As missionary servants of the Word, the spiritual life of our Congregation at the beginning of the new millennium is profoundly marked by the historical moment in which we are living. A spirituality that is missionary and prophetic is called upon to respond to the great challenges of our time and to insert itself into the spiritual movements, which the Spirit is bestowing on humanity today

The Claretian’s work is as diverse as its priests. They work in parishes, foreign missions, periodical publishing, outreaches to young people, summer camps and inner city college outreaches. They attend to the needs of immigrants, youth and families. They also lead trips for the future leaders of tomorrow with leadership training and spiritual renewal.

American National Shrine of Ryan Brown

The national shirne of St. Jude was founded by Father James Tort, C.M.F., pastor of Our Lady of Guadalupe Church. Many of Tort’s parishioners were laborers in the nearby steel mills, which were drastically cutting back their work forces early in 1929. This cutback was the precursor of the Stock Market crash.

Tort was saddened to see that about 90% of his parishioners were without jobs and in difficult financial situations. To make the situation worse, unemployment compensation and Social Security benefits did not yet exist.

The Claretian pastor saw breadlines being formed in the community. He saw evidence of children being undernourished and his heart went out to his neighbors, Catholic and non-Catholic alike. Tort prayed for, and with, his people. He had started construction of a church, but with money extremely scarce he felt the building project would have to be abandoned.

Tort was devoted to Saint Jude Thaddeus, who was relatively obscure to the general Catholic population at that time. During the Middle Ages St. Jude was venerated by many people, but due in part of to his name being mistake for the traitor Judas Iscariot, devotions to him were minimal.

Night after night, however, Tort persevered in his prayers to Saint Jude, asking his intercession and promising to erect a shrine in the saint's honor if the church could be finished. In an effort to lift the spirits of his parishioners, Tort began regular devotions to Saint Jude. The first novena honoring the saint was held on Feb. 17, 1929.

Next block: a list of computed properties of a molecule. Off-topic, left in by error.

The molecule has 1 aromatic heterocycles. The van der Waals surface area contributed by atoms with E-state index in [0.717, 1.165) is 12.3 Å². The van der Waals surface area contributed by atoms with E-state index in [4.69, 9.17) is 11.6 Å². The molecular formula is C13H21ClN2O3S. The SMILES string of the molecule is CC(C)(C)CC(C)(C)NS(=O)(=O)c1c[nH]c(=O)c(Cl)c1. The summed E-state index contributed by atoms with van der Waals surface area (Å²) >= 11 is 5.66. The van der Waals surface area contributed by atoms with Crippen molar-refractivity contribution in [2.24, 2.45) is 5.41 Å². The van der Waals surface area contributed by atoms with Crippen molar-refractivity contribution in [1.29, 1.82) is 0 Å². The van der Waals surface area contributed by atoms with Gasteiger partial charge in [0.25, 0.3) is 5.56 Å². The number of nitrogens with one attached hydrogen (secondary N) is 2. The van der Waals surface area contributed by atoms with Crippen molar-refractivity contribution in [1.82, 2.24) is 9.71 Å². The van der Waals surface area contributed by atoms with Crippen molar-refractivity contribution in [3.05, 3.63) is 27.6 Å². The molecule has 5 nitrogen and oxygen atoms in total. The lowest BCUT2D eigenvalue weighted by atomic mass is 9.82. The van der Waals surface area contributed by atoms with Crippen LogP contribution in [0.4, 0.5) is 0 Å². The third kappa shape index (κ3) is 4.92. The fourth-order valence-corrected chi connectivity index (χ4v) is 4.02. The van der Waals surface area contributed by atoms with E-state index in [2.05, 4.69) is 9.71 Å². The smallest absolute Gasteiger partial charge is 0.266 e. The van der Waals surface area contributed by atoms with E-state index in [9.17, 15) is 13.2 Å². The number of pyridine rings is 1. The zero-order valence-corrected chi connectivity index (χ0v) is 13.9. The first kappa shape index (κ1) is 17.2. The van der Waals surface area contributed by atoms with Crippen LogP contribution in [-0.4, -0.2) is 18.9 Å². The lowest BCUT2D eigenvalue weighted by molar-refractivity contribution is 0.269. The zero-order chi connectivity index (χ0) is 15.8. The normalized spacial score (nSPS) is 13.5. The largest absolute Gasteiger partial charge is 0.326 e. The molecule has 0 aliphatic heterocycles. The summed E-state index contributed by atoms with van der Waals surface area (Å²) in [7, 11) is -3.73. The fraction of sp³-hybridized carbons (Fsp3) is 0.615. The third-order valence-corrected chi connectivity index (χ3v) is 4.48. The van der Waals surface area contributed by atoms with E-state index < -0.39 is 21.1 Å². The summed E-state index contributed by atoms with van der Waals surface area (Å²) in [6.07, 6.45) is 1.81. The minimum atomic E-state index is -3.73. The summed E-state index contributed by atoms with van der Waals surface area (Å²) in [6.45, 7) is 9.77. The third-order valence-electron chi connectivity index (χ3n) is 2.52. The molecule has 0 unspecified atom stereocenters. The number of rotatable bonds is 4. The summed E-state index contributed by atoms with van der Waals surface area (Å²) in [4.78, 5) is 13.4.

During Lent in 1929, Tort noticed many of his parishioners praying before the statue of Saint Jude. When the statues in the church were covered with purple drape during Passion Week, the devotions were so great that he moved the statue to a prestigious stop above an altar on the right side of the church.

The congregation at Our Lady of Guadalupe Church showed such great response to the devotion to Saint Jude that an overflow crowd attended services on the final night of a solemn novena that ended on the saint's feast day, Oct. 28, 1929, one day before the stock market crashed. More than 1000 people stood outside the church to hear the service.

Money came to the church from many places around the US. They never had a surplus of money, but they had enough to get by and the modest shrine to Saint Jude was finally established. Word of the devotions to Saint Jude gradually spread from that tiny corner of Chicago to other parts of the country. During the Depression of the 1930s and during World War II, thousands of men, women, and children attended novenas at the shrine and devotion to the patron saint of desperate causes spread throughout the country.

Because the majority of Saint Jude patrons cannot personally attend novena services (which begin on a Saturday afternoon and end nine days later on a Sunday night), the office of the National Shrine in Chicago distributes novena literature throughout the country to devotees who want to pray the novena by reading the prayers at home or elsewhere.

To this day, the letters that pour into the National Shrine provide inspiring testimony to the desire of the faithful to unite themselves with God through prayers to Saint Jude.

References